George W. Bush withstood repeated criticisms from his rivals for the Republican presidential nomination tonight as he joined his five opponents for the first time in a nationally televised campaign debate.

Except for Arizona Sen. John McCain, who was kept busy part of the evening defending his own temperament and lack of support from colleagues in the Senate and at home, all the other rivals took shots at Bush on taxes, Social Security and other issues.

Publisher Steve Forbes was the most aggressive skeptic, starting with a jab at Bush as the "AWOL" candidate who had played hooky at three previous debates. But Forbes also took a strong counterpunch from the Texas governor, who came up with a 22-year-old quote in which Forbes advocated consideration of raising the Social Security retirement age--the same position for which Forbes is criticizing Bush in a new television ad.

Bush, who was questioned by two television journalists on subjects from his environmental record to his aptitude for foreign policy and his reading habits, kept his composure throughout the session. The early favorite for the nomination praised McCain, his closest rival in New Hampshire, retaliated against Forbes and largely ignored the others--Utah Sen. Orrin G. Hatch, talk show host Alan Keyes and conservative activist Gary Bauer.

The criticism was not heated and never grew personal, with the sharpest single exchange occurring between Bush and Forbes on the subject of Social Security. Forbes repeated his ad's claim that Bush's recent statement, refusing to rule out a future increase in the age people begin receiving benefits, was a "betrayal" of a national commitment. Addressing Bush directly, he said, "Governor . . . That's not fair."

Bush replied that he had already made it clear he did not favor boosting the age, now scheduled to rise from 65 to 67, for those nearing retirement age and said he hoped a further rise would not be necessary. Then, turning to Forbes, he quoted from a column his opponent had written for Forbes magazine in November of 1977.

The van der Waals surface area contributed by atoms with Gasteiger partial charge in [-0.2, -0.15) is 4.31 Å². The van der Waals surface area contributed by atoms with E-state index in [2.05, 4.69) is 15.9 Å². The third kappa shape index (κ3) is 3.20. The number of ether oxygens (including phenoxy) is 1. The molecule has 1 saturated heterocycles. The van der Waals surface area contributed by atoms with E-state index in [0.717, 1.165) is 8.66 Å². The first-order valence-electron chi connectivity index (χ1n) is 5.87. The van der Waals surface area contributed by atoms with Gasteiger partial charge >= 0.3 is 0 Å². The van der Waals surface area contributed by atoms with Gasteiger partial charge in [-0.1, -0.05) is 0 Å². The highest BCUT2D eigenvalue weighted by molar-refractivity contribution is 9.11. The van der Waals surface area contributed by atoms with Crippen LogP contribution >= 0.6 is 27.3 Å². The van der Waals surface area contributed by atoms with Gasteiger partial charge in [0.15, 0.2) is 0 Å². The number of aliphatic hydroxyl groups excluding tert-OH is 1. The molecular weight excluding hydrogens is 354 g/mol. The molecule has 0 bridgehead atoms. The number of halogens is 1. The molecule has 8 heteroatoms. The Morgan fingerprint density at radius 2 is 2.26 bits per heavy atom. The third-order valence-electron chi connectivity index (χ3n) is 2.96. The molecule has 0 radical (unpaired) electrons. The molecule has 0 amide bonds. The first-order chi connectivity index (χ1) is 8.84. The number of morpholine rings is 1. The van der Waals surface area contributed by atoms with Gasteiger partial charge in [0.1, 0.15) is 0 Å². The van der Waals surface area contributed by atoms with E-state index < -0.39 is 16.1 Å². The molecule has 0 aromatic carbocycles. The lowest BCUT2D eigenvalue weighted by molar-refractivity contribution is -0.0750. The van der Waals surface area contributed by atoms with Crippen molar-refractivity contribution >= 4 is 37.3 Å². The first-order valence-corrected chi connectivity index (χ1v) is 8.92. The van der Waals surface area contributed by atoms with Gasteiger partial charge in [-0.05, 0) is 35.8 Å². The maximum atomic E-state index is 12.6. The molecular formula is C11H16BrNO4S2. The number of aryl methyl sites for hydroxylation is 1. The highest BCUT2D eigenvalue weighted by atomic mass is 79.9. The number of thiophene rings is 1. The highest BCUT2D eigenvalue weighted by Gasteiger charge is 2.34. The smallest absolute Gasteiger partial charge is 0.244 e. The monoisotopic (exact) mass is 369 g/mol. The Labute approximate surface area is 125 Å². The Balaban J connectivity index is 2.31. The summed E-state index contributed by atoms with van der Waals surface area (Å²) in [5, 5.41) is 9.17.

In that piece, Forbes said, "Alas, the unaffordable promises [of Social Security] have to be scaled back, and the best way to do that is to gradually raise the age at which one may collect his full benefits."

When he had a chance, Forbes said it was his view "20 some-odd years ago when the system was in crisis." Today, he said, he favors a transition to private savings accounts that would avoid any increase in the eligibility age.

Forbes hit Bush on every one of his responses, calling the governor's tax cut plan "small," "inadequate" and "convoluted," a plan that would leave the capital gains tax unchanged and the Internal Revenue Service in place. He also criticized Bush for suggesting he might reappoint Alan Greenspan as chairman of the Federal Reserve Board.

It was McCain who teed off on the last point--in the only humorous sally of the evening. The Arizonan said he would not only reappoint Greenspan, but if the chairman were to die, "I'd prop him up and put a pair of dark glasses on him" to preserve his influence on the economy.

But in the early part of the debate, McCain found himself explaining why most of his Senate colleagues and some Republican officials in Arizona are supporting Bush. Denying that his temper had alienated those who have worked with him, he said he had "dear friends" in both parties and the support of 70 percent of Arizona voters in his 1998 reelection race.

But striking the theme that has carried him to near-parity with Bush in New Hampshire polls, McCain proudly proclaimed that lobbyists and special interests know that "if John McCain is president . . . things are going to be a lot different."